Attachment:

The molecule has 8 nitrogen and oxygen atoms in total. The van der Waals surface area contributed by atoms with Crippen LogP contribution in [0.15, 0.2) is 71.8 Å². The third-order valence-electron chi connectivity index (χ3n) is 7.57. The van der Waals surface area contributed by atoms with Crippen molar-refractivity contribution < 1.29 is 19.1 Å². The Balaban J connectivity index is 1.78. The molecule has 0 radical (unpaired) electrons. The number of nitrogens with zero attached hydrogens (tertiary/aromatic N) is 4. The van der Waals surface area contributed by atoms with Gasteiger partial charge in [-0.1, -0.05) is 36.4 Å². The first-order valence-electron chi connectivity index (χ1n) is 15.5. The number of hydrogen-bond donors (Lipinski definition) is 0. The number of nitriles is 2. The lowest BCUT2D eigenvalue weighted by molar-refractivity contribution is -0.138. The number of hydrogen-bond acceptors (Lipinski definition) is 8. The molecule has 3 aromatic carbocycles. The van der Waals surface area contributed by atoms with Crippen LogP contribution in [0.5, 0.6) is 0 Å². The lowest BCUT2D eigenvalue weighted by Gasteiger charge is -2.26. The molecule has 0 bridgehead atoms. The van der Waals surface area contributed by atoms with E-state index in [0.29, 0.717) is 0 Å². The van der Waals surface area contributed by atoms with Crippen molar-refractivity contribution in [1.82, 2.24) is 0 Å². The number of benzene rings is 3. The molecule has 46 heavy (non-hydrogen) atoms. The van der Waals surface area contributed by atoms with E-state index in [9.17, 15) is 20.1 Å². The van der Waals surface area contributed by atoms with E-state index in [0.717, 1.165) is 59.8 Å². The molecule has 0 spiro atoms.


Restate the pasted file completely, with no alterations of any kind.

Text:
The molecule has 8 nitrogen and oxygen atoms in total. The van der Waals surface area contributed by atoms with Crippen LogP contribution in [0.15, 0.2) is 71.8 Å². The third-order valence-electron chi connectivity index (χ3n) is 7.57. The van der Waals surface area contributed by atoms with Crippen molar-refractivity contribution < 1.29 is 19.1 Å². The Balaban J connectivity index is 1.78. The molecule has 0 radical (unpaired) electrons. The number of nitrogens with zero attached hydrogens (tertiary/aromatic N) is 4. The van der Waals surface area contributed by atoms with Gasteiger partial charge in [-0.1, -0.05) is 36.4 Å². The first-order valence-electron chi connectivity index (χ1n) is 15.5. The number of hydrogen-bond donors (Lipinski definition) is 0. The number of nitriles is 2. The lowest BCUT2D eigenvalue weighted by molar-refractivity contribution is -0.138. The number of hydrogen-bond acceptors (Lipinski definition) is 8. The molecule has 3 aromatic carbocycles. The van der Waals surface area contributed by atoms with Crippen LogP contribution in [0.5, 0.6) is 0 Å². The lowest BCUT2D eigenvalue weighted by Gasteiger charge is -2.26. The molecule has 0 bridgehead atoms. The van der Waals surface area contributed by atoms with E-state index in [0.29, 0.717) is 0 Å². The van der Waals surface area contributed by atoms with Crippen molar-refractivity contribution in [1.82, 2.24) is 0 Å². The number of benzene rings is 3. The molecule has 46 heavy (non-hydrogen) atoms. The van der Waals surface area contributed by atoms with E-state index in [9.17, 15) is 20.1 Å². The van der Waals surface area contributed by atoms with E-state index in [0.717, 1.165) is 59.8 Å². The molecule has 0 spiro atoms.